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When thinking about ways to sell your business, you are likely familiar with the most common strategies proposed by business advisors: selling to a third-party such as a private equity firm or a competitor, or selling to your family. What your business transition advisor may not have discussed with you is instead selling your business to an Employee Stock Ownership Plan (an “ESOP”).
What is an ESOP?
What is an ESOP? An ESOP is a type of a retirement plan that Congress created by providing very generous tax incentives to explicitly encourage business owners to sell some or all of their business for the benefit of their employees.
ESOP Exit Strategy
Like a sale to a third-party, a sale to an ESOP permits an owner to receive fair value for the sale of their stock. Unlike a sale to a third-party, an ESOP provides several ancillary benefits:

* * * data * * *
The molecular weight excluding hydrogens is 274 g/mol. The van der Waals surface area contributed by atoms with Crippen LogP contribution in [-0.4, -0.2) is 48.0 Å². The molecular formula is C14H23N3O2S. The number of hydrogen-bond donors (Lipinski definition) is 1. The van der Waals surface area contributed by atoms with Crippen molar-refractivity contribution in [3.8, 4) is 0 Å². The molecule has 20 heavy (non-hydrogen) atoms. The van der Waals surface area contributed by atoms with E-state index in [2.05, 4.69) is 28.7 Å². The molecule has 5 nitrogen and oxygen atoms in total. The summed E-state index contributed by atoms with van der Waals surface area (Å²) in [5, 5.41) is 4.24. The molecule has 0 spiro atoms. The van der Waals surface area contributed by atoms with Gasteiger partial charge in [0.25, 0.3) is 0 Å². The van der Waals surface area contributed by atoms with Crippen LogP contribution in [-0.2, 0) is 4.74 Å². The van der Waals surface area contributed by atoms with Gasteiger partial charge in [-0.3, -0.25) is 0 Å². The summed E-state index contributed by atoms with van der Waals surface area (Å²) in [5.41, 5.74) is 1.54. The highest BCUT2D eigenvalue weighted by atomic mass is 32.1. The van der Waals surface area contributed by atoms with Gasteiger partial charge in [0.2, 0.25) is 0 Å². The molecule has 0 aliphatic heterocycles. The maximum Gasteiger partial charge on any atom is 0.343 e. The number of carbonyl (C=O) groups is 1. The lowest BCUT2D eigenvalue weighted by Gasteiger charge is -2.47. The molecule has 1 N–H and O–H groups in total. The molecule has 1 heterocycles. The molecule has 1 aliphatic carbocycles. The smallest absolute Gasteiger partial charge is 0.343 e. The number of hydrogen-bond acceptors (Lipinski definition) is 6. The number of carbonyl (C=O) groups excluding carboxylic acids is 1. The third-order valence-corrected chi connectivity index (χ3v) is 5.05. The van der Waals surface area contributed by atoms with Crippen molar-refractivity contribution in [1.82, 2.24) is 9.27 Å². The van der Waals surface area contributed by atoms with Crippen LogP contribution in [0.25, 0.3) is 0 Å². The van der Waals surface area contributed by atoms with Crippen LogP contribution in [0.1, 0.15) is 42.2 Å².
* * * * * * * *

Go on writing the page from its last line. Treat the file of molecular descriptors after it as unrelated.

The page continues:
- Maintain the current culture in the business
- Benefit the larger community by keeping ownership and the business in the local community
- Material shareholder and corporate tax benefits
- Provide a meaningful benefit for your employees that is effectively funded by operations and tax benefits
- Flexibility to sell only the portion you desire so you can maintain control of the business if that is your desire
If any of these ancillary benefits appeal to you, an ESOP should be explored as a viable alternative transition mechanism. You can learn more about ESOPs and read some real case studies on sesesop.com.
You can also see real-life experiences of business owners who had the pleasure of sharing the news of an ESOP with their employees:
In later articles we will explore some additional themes, such as:
- Tax benefits for the selling shareholder and the company
- Different structures for how to structure an ESOP transaction
- Valuation and debt capacity for ESOPs
- How ESOPs benefit employees